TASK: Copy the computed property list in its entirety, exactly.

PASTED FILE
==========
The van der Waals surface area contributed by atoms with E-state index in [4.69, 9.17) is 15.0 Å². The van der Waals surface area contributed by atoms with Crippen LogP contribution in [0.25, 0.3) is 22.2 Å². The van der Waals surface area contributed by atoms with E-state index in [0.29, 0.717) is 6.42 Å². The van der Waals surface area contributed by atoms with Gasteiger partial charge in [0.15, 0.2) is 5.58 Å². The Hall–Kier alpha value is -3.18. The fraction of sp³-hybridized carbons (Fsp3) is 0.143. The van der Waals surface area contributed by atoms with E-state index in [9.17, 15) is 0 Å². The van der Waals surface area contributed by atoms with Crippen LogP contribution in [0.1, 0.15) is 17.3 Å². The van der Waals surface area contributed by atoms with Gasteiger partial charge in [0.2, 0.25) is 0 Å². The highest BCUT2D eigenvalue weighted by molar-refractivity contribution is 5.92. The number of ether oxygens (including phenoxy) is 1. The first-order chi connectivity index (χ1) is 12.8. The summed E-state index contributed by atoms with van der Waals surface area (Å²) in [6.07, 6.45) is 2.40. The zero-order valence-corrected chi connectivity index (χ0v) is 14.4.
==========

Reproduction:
The van der Waals surface area contributed by atoms with E-state index in [4.69, 9.17) is 15.0 Å². The van der Waals surface area contributed by atoms with Crippen LogP contribution in [0.25, 0.3) is 22.2 Å². The van der Waals surface area contributed by atoms with E-state index in [0.29, 0.717) is 6.42 Å². The van der Waals surface area contributed by atoms with Gasteiger partial charge in [0.15, 0.2) is 5.58 Å². The Hall–Kier alpha value is -3.18. The fraction of sp³-hybridized carbons (Fsp3) is 0.143. The van der Waals surface area contributed by atoms with E-state index in [9.17, 15) is 0 Å². The van der Waals surface area contributed by atoms with Crippen LogP contribution in [0.1, 0.15) is 17.3 Å². The van der Waals surface area contributed by atoms with Gasteiger partial charge in [0.2, 0.25) is 0 Å². The highest BCUT2D eigenvalue weighted by molar-refractivity contribution is 5.92. The number of ether oxygens (including phenoxy) is 1. The first-order chi connectivity index (χ1) is 12.8. The summed E-state index contributed by atoms with van der Waals surface area (Å²) in [6.07, 6.45) is 2.40. The zero-order valence-corrected chi connectivity index (χ0v) is 14.4.